Several agencies and organizations become involved when a meth lab is discovered

The Star  

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By: Andrew Walker

MUNCIE — One wrong twist of a cap. A simple bead of sweat.

It’s the simple things that are known to turn methamphetamine production into a deadly practice.

And while the health effects of using meth have been well-documented — paranoia, extreme weight loss, horrific tooth decay — it’s the production of the drug that literally leaves its mark on a city or neighborhood.

The meth cleanup process — which can range from a few days to the eventual demolition of a property — is time-consuming and costly, and is contributing to the blight problems several cities statewide are currently facing.


When meth lab materials are discovered by local law enforcement, it begins a chain reaction among other organizations whose job is to secure the property and ensure it is properly quarantined before being deemed livable again.

Take the Feb. 17 discovery of a meth lab within a room at the Muncie Inn as an example.

According to court documents, Muncie Police Department uniform officers were dispatched to the motel at 414 N. Madison early that afternoon after a caller advised a small child was possibly within the same room as a meth lab.

Three adults — Jeffrey Wayne Burton Jr., Danielle Lynn Burton and another, unidentified subject — were found in the room with the Burtons’ daughter, who is younger than 5.

Also found in the room — in “plain view,” according to Muncie police Investigator Seth Stanley — were meth and “several precursors to manufacture” the drug.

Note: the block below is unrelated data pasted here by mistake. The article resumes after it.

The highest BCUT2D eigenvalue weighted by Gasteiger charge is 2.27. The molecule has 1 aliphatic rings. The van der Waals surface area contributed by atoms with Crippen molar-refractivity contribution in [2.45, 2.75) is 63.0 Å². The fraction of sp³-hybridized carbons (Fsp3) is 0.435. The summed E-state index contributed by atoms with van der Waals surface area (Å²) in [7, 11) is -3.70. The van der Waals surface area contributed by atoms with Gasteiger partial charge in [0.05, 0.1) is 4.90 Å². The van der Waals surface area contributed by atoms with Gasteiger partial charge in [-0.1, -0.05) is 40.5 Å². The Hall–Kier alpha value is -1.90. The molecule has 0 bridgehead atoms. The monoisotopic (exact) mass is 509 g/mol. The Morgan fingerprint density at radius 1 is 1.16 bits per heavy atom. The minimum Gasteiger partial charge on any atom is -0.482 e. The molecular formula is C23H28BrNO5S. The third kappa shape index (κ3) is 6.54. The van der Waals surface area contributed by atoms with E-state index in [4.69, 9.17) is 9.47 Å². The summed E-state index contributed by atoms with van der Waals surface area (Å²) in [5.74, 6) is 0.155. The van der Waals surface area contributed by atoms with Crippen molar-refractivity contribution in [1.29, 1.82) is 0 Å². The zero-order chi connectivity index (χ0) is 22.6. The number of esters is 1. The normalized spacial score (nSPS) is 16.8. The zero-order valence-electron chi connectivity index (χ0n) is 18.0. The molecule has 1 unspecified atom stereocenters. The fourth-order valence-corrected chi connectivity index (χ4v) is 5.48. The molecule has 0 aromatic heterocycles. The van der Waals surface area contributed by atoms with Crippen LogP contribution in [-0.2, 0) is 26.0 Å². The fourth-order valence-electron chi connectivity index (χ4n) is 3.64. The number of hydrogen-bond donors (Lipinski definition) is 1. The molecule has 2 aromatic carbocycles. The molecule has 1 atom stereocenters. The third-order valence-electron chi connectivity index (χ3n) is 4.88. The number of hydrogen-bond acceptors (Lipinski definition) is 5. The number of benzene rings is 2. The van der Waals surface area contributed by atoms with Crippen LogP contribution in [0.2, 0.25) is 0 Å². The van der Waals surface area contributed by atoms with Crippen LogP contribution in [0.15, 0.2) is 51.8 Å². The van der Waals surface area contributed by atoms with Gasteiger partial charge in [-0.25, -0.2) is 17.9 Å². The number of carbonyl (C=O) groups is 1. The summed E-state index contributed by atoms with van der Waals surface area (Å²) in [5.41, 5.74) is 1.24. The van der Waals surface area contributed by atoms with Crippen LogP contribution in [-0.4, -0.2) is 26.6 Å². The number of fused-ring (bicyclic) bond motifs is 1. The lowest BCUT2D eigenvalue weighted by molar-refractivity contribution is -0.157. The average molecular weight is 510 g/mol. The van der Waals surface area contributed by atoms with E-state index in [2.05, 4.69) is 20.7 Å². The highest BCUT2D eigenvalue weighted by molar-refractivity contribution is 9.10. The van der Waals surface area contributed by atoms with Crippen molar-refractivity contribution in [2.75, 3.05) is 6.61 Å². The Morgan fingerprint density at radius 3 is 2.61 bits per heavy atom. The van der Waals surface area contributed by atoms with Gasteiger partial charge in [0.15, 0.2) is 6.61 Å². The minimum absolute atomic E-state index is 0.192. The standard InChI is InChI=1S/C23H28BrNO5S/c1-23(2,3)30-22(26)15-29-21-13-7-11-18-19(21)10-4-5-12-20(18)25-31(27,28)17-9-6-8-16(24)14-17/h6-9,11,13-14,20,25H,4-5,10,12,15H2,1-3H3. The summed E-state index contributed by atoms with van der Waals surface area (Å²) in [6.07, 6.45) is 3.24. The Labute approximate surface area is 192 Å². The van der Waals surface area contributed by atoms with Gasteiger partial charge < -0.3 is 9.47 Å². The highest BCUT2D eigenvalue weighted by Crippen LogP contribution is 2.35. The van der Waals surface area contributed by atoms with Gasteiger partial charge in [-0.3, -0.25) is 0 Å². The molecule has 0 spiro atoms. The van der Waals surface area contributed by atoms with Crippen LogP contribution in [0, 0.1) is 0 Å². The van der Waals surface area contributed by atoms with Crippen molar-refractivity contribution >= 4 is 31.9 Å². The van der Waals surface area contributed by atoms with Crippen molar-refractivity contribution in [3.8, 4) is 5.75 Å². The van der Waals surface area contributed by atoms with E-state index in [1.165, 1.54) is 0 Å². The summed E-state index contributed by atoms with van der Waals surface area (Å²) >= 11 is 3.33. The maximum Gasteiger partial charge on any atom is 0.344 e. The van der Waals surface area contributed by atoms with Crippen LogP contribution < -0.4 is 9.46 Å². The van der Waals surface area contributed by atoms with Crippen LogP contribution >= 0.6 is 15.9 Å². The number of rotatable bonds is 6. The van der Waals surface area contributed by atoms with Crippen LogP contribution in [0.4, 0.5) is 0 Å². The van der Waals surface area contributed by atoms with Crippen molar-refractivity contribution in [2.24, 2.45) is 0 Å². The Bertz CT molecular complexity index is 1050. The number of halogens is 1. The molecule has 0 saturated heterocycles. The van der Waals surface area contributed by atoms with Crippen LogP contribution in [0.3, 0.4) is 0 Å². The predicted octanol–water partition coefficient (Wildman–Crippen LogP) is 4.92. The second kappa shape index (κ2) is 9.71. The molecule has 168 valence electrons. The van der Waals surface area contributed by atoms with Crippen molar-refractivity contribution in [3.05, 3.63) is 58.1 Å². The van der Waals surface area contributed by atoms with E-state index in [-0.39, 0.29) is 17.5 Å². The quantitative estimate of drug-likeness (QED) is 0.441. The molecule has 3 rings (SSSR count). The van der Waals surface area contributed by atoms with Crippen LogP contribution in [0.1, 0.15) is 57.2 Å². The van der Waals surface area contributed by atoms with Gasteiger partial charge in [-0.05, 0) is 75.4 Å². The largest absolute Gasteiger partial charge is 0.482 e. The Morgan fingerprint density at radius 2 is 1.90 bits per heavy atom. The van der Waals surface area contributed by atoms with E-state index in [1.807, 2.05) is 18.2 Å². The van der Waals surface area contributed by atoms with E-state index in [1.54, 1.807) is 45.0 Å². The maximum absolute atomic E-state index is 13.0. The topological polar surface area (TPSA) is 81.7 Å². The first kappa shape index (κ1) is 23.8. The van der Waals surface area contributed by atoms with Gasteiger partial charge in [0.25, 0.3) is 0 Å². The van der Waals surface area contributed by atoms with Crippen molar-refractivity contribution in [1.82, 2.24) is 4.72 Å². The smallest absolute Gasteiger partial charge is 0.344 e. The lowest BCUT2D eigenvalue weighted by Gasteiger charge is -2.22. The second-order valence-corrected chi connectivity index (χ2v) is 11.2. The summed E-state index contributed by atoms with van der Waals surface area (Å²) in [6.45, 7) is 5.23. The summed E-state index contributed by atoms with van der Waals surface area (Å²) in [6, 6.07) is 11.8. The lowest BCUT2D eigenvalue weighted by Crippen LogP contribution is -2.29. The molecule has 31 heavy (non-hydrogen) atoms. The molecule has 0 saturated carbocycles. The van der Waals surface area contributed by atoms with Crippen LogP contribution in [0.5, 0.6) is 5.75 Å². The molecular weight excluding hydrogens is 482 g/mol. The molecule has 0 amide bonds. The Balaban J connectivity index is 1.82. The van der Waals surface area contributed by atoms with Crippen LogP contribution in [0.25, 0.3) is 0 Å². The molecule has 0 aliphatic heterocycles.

The Burtons were both arrested on several drug-related preliminary charges, but the discovery of a meth lab in the motel room that day was just the start of a long process.

State Police called in

Once Muncie police officers secured the scene at the Muncie Inn, the Indiana State Police’s Meth Suppression Section was called in.

Though the goal of the ISP group is to “eliminate meth labs” through education, Jeremy Franklin, a state trooper and Meth Suppression Section member, said those efforts have been put on hold as more and more meth labs are discovered each day.

Since 1995, the Indiana State Police and other agencies have investigated almost 12,000 meth labs in Indiana. More than 1,400 were discovered last year alone.

“Right now, there’s just so many of them, we’re more in a reactant role,” Franklin said. “We’re there to investigate methamphetamine labs and to dismantle them once they are found by either us or another agency.”

Franklin said the manufacturing process of meth — which includes the mixture of several household products, such as heating fuel, lithium from batteries, sea salt and ephedrine or pseudoephedrine — is what makes it so dangerous.

“You’re mixing different volatile chemicals,” Franklin said. “You’re mixing acids and bases and solvents and water reactants.”

Introducing oxygen to the mixture too early by opening a lid too soon can cause an explosion, police say.

What’s also dangerous, Franklin said, is that unlike any other popular illicit drug, meth can be produced easily by addicts in the comfort of their homes or garages.

“They don’t have to go somewhere to find a dealer,” Franklin said. “They can go to the grocery store, buy the stuff to make it, go home and make it.”

Health department gets involved

Once it is called to a scene, the ISP’s Meth Suppression Section immediately notifies the local county health department.